The Cathians waste no time trying to establish formal relations with Japan. While negotiations aren’t complete, they do managed to get permission to stay, and they make Kio’s house their embassy. This is very convenient, because Aoi and Manami are now pretty much cut off from the secret organizations they belong to and are afraid of being treated as traitors. In Kio’s house, they’re under Cathian protection. I must say Eris and her friends have a nice mix of innocence and diplomatic smarts. They calmly negotiate wearing school bathing suits because they read one of Kio’s magazines. As for Kio, congrats, boy! In three episodes you have accumulated a harem of seven girls, two of which are in love with you and a third who thinks nothing of hugging you while naked.

But there are other forces out there. One is this lady above, who apparently represents the Doggy Race, furious that the Cathians are moving in before they can finalize their own negotiations. In this scene we get a brief breakdown of all the characters who have appeared so far, and their affiliations, which is very helpful but two episodes too late. Besides, now they’re throwing us even more mysterious people. Anyway, we have a scene where one of the assist-aroids is kidnapped, and Aoi and Manami (naked, because they were in the tub when the alarm went off) run off to stop them.

Manami, embarrassed because she's naked, fires at the boy she likes.

The two girls have a couple of nice talks, partly about themselves but mainly about Kio. Manami says that Kio thinks of her as a guy, so Aoi ought to make a play for him. Kio is uncertain that he’ll accept her past (oh, she has telportation powers too, just for fun). Also, she sees that Manami still likes the boy and isn’t sure she should interfere. Manami is turning into a decent tsundere character and she knows how to use firearms, heh. Too early to tell what Aoi’s angle is.

In other words this show throws a lot of cliches and fanservice at you but it has an eccentric charm to it that I like. They add amusing bits like the assist-aroids trying to cheer up Kio or the Star Trek riffing at the beginning. And all the characters are interesting in one way or another, well, Kio is a bit bland, but he’s the male lead in a harem series … that’s also SF and a political thriller … and a comedy.

Asobi 2, Campanella 3

Whoa, Asobi ni Iku Yo is a mess! For the second episode in a row I watched in a daze, barely able to comprehend what they were throwing at me.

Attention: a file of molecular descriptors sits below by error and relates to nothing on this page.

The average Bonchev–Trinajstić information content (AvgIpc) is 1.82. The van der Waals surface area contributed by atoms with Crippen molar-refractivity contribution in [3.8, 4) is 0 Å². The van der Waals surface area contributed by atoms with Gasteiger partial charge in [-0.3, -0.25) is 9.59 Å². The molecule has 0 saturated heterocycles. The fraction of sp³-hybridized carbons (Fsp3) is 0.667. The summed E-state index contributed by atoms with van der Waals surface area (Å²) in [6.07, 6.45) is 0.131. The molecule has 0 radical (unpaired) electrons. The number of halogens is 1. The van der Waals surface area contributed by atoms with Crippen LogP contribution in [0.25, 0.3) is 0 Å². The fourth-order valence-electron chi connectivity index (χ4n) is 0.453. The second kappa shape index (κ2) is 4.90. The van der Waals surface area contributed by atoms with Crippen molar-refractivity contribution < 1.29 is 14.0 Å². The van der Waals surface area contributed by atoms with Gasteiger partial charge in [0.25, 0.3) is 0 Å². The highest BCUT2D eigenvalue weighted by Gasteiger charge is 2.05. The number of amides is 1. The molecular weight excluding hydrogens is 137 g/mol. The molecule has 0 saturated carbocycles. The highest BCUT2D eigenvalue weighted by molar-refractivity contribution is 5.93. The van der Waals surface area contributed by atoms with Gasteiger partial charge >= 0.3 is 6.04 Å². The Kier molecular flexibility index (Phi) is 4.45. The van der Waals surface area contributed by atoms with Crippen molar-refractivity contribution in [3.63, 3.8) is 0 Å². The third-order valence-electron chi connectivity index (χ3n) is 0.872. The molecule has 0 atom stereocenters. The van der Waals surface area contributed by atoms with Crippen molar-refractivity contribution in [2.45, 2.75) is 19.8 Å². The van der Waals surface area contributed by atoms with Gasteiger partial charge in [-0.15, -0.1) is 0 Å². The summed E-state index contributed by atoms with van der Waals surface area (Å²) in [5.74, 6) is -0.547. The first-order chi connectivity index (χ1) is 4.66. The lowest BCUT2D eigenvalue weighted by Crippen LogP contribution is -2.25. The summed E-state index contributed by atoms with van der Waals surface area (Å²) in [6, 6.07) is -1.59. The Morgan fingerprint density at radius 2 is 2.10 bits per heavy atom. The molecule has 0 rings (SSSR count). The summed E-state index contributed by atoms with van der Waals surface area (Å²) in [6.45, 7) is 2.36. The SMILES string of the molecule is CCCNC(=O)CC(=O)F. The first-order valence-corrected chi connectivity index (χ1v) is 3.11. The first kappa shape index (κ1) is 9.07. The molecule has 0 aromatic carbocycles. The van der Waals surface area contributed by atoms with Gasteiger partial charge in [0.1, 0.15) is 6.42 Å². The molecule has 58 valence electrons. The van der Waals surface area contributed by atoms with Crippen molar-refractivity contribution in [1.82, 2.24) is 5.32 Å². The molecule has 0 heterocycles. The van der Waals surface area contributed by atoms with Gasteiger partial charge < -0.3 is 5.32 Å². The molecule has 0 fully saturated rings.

We start with some cute, as Eris offers Kio her body in return for his hospitality and harvests some cute little “assist-aroids” to help her with her research at the local library. Okinawans must be the coolest people on Earth. Either they’re part of a secret paramilitary organization or they’re so laid-back they have no problem with a cat girl and her little robots running around the place. There is no in-between. As Eris and her assist-aroids walk openly about, making no effort to hide themselves, enjoying the native food, the secret organizations plan their move.

We still don’t know what some of these groups do and why, and I have a hard time keeping track of which girl works for which outfit, especially Futaba. Anyway, the fun of it is all three groups decide to abduct Eris at once. First, Beautiful Contact whip out their guns, then Futaba shows up, and finally “Jack,” who works for the CIA, which is cooperating with the DIA (I thought this was a joke, but they exist). They all want to kill Eris, or examine her, then kill her. To make things even more ludicrous, Kio’s laid-back uncle Yuichi comes out of nowhere with his own weapons and rescues Kio and all the assist-aroids … but not Eris.

Yay for the dimensional particle shuffling hammer!

I’m not going to pretend that I understood all that happens next. The three girls and Yuichi team up (huh?) and they raid the DIA base. Kio displays some stealth skills of his own. Meanwhile, captive Eris has had quite enough of this and busts free … couldn’t she do this before? Things blow up, Eris takes the offensive, and it’s over.

What happens after that? Everything goes back to normal! Another day of summer vacation! Like the military groups just decided to let it go. Like I said: this show is a mess.

But it’s a fun mess. They add little touches, like one group fuming that the first alien to visit looks like a cat girl and not … an alien, damn it! Or the fact that the DIA base’s security drops when Star Trek is airing. I hope future episodes can be as messy and fun as the first two.

It’s what I feared. Now that Shukufuku no Campanella has finally run out of characters to introduce us to, the show becomes dull. At least when they were dropping new people on us we were experiencing them for the first time, and that kept my interest a little. Here we get a lame plot, wooden writing, and unfunny jokes.